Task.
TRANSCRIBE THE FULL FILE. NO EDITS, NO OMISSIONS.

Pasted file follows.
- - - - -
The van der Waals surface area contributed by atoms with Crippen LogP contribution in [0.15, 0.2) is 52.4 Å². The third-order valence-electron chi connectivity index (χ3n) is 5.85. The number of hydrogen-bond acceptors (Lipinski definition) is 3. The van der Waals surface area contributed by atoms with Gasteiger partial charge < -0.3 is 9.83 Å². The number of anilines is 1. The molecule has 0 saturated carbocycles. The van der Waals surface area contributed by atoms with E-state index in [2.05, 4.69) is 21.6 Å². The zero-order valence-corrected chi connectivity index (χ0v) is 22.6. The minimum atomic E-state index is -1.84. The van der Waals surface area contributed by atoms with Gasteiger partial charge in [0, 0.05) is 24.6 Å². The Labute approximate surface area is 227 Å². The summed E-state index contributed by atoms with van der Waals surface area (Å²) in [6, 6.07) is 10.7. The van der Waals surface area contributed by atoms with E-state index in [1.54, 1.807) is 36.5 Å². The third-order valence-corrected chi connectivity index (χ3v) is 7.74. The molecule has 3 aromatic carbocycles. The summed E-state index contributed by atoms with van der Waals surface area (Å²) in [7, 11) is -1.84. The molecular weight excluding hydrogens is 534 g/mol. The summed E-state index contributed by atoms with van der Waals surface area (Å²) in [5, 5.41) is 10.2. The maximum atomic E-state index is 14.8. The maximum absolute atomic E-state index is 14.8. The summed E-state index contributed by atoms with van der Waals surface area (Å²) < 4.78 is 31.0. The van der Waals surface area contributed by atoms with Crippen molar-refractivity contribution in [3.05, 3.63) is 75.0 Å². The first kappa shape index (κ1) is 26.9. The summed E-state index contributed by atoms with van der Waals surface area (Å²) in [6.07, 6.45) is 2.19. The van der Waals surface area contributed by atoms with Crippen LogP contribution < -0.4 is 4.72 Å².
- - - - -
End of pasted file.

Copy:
The van der Waals surface area contributed by atoms with Crippen LogP contribution in [0.15, 0.2) is 52.4 Å². The third-order valence-electron chi connectivity index (χ3n) is 5.85. The number of hydrogen-bond acceptors (Lipinski definition) is 3. The van der Waals surface area contributed by atoms with Gasteiger partial charge < -0.3 is 9.83 Å². The number of anilines is 1. The molecule has 0 saturated carbocycles. The van der Waals surface area contributed by atoms with E-state index in [2.05, 4.69) is 21.6 Å². The zero-order valence-corrected chi connectivity index (χ0v) is 22.6. The minimum atomic E-state index is -1.84. The van der Waals surface area contributed by atoms with Gasteiger partial charge in [0, 0.05) is 24.6 Å². The Labute approximate surface area is 227 Å². The summed E-state index contributed by atoms with van der Waals surface area (Å²) in [6, 6.07) is 10.7. The van der Waals surface area contributed by atoms with E-state index in [1.54, 1.807) is 36.5 Å². The third-order valence-corrected chi connectivity index (χ3v) is 7.74. The molecule has 3 aromatic carbocycles. The summed E-state index contributed by atoms with van der Waals surface area (Å²) in [7, 11) is -1.84. The molecular weight excluding hydrogens is 534 g/mol. The summed E-state index contributed by atoms with van der Waals surface area (Å²) in [5, 5.41) is 10.2. The maximum atomic E-state index is 14.8. The maximum absolute atomic E-state index is 14.8. The summed E-state index contributed by atoms with van der Waals surface area (Å²) < 4.78 is 31.0. The van der Waals surface area contributed by atoms with Crippen molar-refractivity contribution in [3.05, 3.63) is 75.0 Å². The first kappa shape index (κ1) is 26.9. The summed E-state index contributed by atoms with van der Waals surface area (Å²) in [6.07, 6.45) is 2.19. The van der Waals surface area contributed by atoms with Crippen LogP contribution < -0.4 is 4.72 Å².